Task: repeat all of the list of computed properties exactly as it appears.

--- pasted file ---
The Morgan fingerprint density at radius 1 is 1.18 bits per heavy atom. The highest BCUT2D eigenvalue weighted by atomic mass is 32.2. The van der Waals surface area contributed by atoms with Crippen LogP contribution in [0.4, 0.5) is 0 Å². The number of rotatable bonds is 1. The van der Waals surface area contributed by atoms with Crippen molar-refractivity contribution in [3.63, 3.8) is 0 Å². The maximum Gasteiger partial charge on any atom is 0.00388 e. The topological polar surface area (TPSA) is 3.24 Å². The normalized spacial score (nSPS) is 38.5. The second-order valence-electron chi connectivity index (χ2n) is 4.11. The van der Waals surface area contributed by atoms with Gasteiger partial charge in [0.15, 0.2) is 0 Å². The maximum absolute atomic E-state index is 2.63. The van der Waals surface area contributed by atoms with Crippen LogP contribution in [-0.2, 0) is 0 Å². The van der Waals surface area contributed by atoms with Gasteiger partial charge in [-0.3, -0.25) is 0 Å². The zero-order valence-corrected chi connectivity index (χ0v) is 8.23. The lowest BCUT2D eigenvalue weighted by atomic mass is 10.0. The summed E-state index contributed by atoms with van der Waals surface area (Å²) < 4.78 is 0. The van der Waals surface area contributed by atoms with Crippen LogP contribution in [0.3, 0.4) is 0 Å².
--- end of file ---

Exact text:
The Morgan fingerprint density at radius 1 is 1.18 bits per heavy atom. The highest BCUT2D eigenvalue weighted by atomic mass is 32.2. The van der Waals surface area contributed by atoms with Crippen LogP contribution in [0.4, 0.5) is 0 Å². The number of rotatable bonds is 1. The van der Waals surface area contributed by atoms with Crippen molar-refractivity contribution in [3.63, 3.8) is 0 Å². The maximum Gasteiger partial charge on any atom is 0.00388 e. The topological polar surface area (TPSA) is 3.24 Å². The normalized spacial score (nSPS) is 38.5. The second-order valence-electron chi connectivity index (χ2n) is 4.11. The van der Waals surface area contributed by atoms with Gasteiger partial charge in [0.15, 0.2) is 0 Å². The maximum absolute atomic E-state index is 2.63. The van der Waals surface area contributed by atoms with Crippen LogP contribution in [-0.2, 0) is 0 Å². The van der Waals surface area contributed by atoms with Gasteiger partial charge in [-0.3, -0.25) is 0 Å². The zero-order valence-corrected chi connectivity index (χ0v) is 8.23. The lowest BCUT2D eigenvalue weighted by atomic mass is 10.0. The summed E-state index contributed by atoms with van der Waals surface area (Å²) < 4.78 is 0. The van der Waals surface area contributed by atoms with Crippen LogP contribution in [0.3, 0.4) is 0 Å².